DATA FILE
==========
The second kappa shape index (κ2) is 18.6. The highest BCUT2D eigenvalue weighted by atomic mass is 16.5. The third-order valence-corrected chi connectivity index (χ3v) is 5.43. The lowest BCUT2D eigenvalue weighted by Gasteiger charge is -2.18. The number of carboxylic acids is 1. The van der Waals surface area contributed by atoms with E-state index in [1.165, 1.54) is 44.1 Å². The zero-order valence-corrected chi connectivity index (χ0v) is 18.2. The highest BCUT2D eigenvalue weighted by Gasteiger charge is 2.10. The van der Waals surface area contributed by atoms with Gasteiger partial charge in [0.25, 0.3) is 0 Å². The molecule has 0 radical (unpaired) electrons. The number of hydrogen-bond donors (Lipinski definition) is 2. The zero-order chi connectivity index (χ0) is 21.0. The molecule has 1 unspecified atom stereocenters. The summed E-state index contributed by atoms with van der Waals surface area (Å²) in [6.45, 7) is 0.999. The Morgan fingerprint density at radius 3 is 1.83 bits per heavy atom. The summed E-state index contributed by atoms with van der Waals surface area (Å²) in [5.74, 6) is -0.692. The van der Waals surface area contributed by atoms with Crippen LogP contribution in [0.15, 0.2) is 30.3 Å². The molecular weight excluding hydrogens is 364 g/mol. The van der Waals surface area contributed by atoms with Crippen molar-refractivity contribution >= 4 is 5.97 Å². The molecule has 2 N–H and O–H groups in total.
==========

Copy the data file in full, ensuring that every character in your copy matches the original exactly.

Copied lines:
The second kappa shape index (κ2) is 18.6. The highest BCUT2D eigenvalue weighted by atomic mass is 16.5. The third-order valence-corrected chi connectivity index (χ3v) is 5.43. The lowest BCUT2D eigenvalue weighted by Gasteiger charge is -2.18. The number of carboxylic acids is 1. The van der Waals surface area contributed by atoms with E-state index in [1.165, 1.54) is 44.1 Å². The zero-order valence-corrected chi connectivity index (χ0v) is 18.2. The highest BCUT2D eigenvalue weighted by Gasteiger charge is 2.10. The van der Waals surface area contributed by atoms with Gasteiger partial charge in [0.25, 0.3) is 0 Å². The molecule has 0 radical (unpaired) electrons. The number of hydrogen-bond donors (Lipinski definition) is 2. The zero-order chi connectivity index (χ0) is 21.0. The molecule has 1 unspecified atom stereocenters. The summed E-state index contributed by atoms with van der Waals surface area (Å²) in [6.45, 7) is 0.999. The Morgan fingerprint density at radius 3 is 1.83 bits per heavy atom. The summed E-state index contributed by atoms with van der Waals surface area (Å²) in [5.74, 6) is -0.692. The van der Waals surface area contributed by atoms with Crippen LogP contribution in [0.15, 0.2) is 30.3 Å². The molecular weight excluding hydrogens is 364 g/mol. The van der Waals surface area contributed by atoms with Crippen molar-refractivity contribution >= 4 is 5.97 Å². The molecule has 2 N–H and O–H groups in total.